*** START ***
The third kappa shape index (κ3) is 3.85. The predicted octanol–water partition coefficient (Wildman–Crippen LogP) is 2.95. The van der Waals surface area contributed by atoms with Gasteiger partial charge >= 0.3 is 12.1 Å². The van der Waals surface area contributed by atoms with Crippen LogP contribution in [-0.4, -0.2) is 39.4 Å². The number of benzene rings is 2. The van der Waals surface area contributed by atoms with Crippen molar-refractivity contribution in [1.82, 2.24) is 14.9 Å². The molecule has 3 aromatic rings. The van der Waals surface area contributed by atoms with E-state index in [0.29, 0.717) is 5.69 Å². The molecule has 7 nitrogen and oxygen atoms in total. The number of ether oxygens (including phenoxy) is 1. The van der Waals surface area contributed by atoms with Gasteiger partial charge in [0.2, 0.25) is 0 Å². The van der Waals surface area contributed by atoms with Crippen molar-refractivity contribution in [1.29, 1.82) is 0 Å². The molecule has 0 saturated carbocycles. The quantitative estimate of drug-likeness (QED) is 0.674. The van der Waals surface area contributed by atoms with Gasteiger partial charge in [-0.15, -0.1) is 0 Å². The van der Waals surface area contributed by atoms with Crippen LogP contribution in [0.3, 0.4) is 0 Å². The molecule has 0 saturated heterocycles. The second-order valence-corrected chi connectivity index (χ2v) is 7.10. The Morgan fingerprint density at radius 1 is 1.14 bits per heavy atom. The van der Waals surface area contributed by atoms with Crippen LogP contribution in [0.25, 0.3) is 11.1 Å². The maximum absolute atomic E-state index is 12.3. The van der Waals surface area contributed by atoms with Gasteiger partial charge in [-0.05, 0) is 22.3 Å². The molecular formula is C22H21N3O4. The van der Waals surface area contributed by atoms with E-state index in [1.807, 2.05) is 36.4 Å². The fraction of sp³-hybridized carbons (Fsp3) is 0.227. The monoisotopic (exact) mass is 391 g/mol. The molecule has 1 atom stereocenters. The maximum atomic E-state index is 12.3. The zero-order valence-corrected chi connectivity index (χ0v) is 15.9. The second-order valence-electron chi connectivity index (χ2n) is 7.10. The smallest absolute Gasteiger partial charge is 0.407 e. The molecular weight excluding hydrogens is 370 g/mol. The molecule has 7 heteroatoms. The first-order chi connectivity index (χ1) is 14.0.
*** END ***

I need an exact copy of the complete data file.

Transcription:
The third kappa shape index (κ3) is 3.85. The predicted octanol–water partition coefficient (Wildman–Crippen LogP) is 2.95. The van der Waals surface area contributed by atoms with Gasteiger partial charge >= 0.3 is 12.1 Å². The van der Waals surface area contributed by atoms with Crippen LogP contribution in [-0.4, -0.2) is 39.4 Å². The number of benzene rings is 2. The van der Waals surface area contributed by atoms with Crippen molar-refractivity contribution in [1.82, 2.24) is 14.9 Å². The molecule has 3 aromatic rings. The van der Waals surface area contributed by atoms with E-state index in [0.29, 0.717) is 5.69 Å². The molecule has 7 nitrogen and oxygen atoms in total. The number of ether oxygens (including phenoxy) is 1. The van der Waals surface area contributed by atoms with Gasteiger partial charge in [0.2, 0.25) is 0 Å². The van der Waals surface area contributed by atoms with Crippen molar-refractivity contribution in [1.29, 1.82) is 0 Å². The molecule has 0 saturated carbocycles. The quantitative estimate of drug-likeness (QED) is 0.674. The van der Waals surface area contributed by atoms with Gasteiger partial charge in [-0.15, -0.1) is 0 Å². The van der Waals surface area contributed by atoms with Crippen LogP contribution in [0.3, 0.4) is 0 Å². The molecule has 0 saturated heterocycles. The second-order valence-corrected chi connectivity index (χ2v) is 7.10. The Morgan fingerprint density at radius 1 is 1.14 bits per heavy atom. The van der Waals surface area contributed by atoms with Crippen LogP contribution in [0.25, 0.3) is 11.1 Å². The maximum absolute atomic E-state index is 12.3. The van der Waals surface area contributed by atoms with Gasteiger partial charge in [-0.05, 0) is 22.3 Å². The molecular formula is C22H21N3O4. The van der Waals surface area contributed by atoms with E-state index in [1.807, 2.05) is 36.4 Å². The fraction of sp³-hybridized carbons (Fsp3) is 0.227. The monoisotopic (exact) mass is 391 g/mol. The molecule has 1 atom stereocenters. The maximum atomic E-state index is 12.3. The zero-order valence-corrected chi connectivity index (χ0v) is 15.9. The second-order valence-electron chi connectivity index (χ2n) is 7.10. The smallest absolute Gasteiger partial charge is 0.407 e. The molecular weight excluding hydrogens is 370 g/mol. The molecule has 7 heteroatoms. The first-order chi connectivity index (χ1) is 14.0.